Pharos-Tribune

December 24, 2008

When downtown was only mall


Online shopping is probably the easiest way to shop for Christmas gifts, other than buying the one-size-fits-all perfect gift: The gift card.

In Christmases past — make that many Christmases past — Logansport’s downtown was the only mall many people knew. If you grew up in the 1930s, 1940s, 1950s or 1960s in Logansport, downtown was the first stop for Christmas shopping, and probably the last, too.

It all started for many people with something called a Christmas club. Banks and savings and loans such as First Federal, now Security Federal, promoted Christmas club one-year savings accounts as a way to save ahead during tough times. Few people do that any more to prepare for times like these. Maybe there’s a lesson there.

In my case, I saved $1 a week, with great help and prompting from my parents and their friends. When the day finally came to cash out the Christmas club sometime after Thanksgiving, the list-making began. The Sears catalog was a terrific source for toy shopping and the envy of boys and girls who could never have enough toys.

Before there was a Logansport Mall, downtown was a perfect place for a youngster just out of elementary school to walk to a parent’s office and shop with minimal supervision.

Virtually every resident of Cass County at that time knew what the inside of The Golden Rule Department store looked like. Fragrances were prominently displayed at the entrance, which was framed by the city’s best front window displays. A shoe department once headed by Ray Plotner was in the back and there were notions and bolts of cloth on the east side of the store. The Golden Rule was not the only department store in Logansport, but it was the largest and most complete. It even had its own baby shop and a furniture department.

Olsen’s was the Market Street version of The Golden Rule. It was housed in what is now The Gallery. Olsen’s had a mezzanine, and the best period “bird cage” elevator in the city. Some also may remember a change trolly, an intricate tube system that allowed clerks to make change from various counters throughout the store. It was sort of a miniature version of the tube system at a drive-through bank.

Montgomery Ward’s was housed in what are now the law offices of Kelly Leeman and Lisa Traylor Wolff. It had three floors and a basement of just about anything imaginable.

For a kid on a tight budget, there were bargains to be found. In stores like David’s, which was in the 500 block where Coonie’s was most recently located, hardware and homewares were plentiful and affordable. David’s survived many decades, and even survived the Cabbage Patch craze that rallied dozens of parents outside its doors in the 1980s.

Timberlake’s had two locations. Its first was in the 200 block of Fourth Street. Owner Grover Timberlake later moved the store to the 300 block of East Broadway just east of the present-day chamber of commerce office. Timberlake’s was stocked with boxed candy, cards, magazines and gift items.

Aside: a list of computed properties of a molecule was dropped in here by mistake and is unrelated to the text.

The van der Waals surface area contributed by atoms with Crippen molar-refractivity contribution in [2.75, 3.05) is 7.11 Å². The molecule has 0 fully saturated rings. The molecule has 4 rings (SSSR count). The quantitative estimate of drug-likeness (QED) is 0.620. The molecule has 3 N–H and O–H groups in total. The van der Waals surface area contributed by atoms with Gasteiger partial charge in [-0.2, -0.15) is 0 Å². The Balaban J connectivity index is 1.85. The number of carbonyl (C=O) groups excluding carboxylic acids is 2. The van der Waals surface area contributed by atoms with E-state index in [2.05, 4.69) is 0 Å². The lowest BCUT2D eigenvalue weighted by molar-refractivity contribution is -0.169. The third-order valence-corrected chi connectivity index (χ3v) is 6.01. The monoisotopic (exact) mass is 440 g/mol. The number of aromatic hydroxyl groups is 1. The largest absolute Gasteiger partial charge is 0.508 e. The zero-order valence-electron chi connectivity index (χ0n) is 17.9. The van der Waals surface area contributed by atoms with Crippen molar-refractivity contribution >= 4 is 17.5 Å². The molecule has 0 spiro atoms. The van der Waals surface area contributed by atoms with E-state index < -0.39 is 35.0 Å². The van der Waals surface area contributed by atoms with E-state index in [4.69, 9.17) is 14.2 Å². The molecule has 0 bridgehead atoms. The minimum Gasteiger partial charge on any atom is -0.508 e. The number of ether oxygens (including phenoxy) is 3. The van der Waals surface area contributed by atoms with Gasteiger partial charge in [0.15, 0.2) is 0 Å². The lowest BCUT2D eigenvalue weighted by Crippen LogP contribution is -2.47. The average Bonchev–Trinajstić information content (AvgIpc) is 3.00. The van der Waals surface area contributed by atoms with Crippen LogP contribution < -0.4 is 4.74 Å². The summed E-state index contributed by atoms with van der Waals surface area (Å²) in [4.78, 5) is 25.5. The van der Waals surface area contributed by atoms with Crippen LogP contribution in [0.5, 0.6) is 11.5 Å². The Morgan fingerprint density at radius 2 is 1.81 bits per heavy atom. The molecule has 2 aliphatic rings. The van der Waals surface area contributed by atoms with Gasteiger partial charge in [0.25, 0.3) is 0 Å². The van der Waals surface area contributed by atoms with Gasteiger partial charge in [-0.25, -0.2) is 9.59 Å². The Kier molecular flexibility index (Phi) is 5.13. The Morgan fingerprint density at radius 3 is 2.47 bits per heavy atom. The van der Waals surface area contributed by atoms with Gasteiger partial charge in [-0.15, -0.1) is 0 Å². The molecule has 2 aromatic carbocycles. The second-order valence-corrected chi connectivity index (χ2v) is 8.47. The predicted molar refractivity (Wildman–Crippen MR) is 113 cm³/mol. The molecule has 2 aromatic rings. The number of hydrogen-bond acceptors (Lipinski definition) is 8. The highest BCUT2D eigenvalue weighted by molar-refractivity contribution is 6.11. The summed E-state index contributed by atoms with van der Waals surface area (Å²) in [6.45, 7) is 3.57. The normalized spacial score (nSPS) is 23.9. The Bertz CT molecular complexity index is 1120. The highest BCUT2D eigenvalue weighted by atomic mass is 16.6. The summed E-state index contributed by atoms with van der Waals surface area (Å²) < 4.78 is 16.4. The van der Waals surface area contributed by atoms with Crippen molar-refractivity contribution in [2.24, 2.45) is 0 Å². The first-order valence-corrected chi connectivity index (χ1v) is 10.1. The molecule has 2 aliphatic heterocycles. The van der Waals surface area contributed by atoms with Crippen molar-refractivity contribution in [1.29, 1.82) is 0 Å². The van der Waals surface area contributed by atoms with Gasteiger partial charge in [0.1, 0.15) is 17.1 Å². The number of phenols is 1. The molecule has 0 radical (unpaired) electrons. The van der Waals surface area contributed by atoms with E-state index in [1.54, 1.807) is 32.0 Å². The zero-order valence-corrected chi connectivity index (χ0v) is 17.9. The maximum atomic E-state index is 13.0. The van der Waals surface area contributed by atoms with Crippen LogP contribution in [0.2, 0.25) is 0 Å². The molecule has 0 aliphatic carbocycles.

No downtown would be complete without men’s and women’s stores, and Logansport has had its share. Plotner’s Style Shop was a destination with entrances on East Broadway and Fourth. The Fashion Shop and Viola’s were stereo stores in the 400 block of East Broadway, and both stores no doubt benefited from the fortuitous location next to a city bus stop. The city had its own bus system when fewer people drove.

For men’s wear, J. Adkins at Fifth and Broadway continues a tradition established by the Bailey family in the same building. On East Market, Greensfelder’s was housed in a building that still stands, and customers could not only buy gifts, but basketball tickets. Only in Indiana, would that happen.

Children in particular migrated to Sportland-Giftland beneath the Knights of Columbus Hall. The store, which was victimized by the K of C fire in the early 1980s, had hundreds of gifts and toys for less than $5.

Across the street was the mecca for most boys and girls in the community. Bickel’s had Schwinn bicycles in every color available, a race track for cars in the basement and various dolls that performed various tasks, along with Lincoln Logs, chemistry sets and board games by Milton Bradley and Parker Brothers.

And if all those attractions weren’t enough, Kresge’s and Woolworth’s were both in the 400 block of East Broadway at a point that is now a vacant lot. Toys and household items were everywhere in the stores, and the lunch counter in Kresge’s was always frequented by some customers. Kresge’s, much like the old Porter’s Drug Store, always had a special aroma of roasted nuts this time of year.

Sears had its own department store where The Gray Mill is now, and J.C. Penney had its own store in the 300 block of East Market. It fell victim to the greatest of downtown fires in the late 1960s.

Other stores have faded from sight, but not from memory. But to those of us who lived through that era of Logansport retailing or grew up with it, those were the places where we made our loved ones and friends happy during the holidays — and where they returned the favor.

Dave Kitchell is a veteran political columnist who teaches journalism at Ball State University. He can be reached through the newspaper at ptnews@pharostribune.com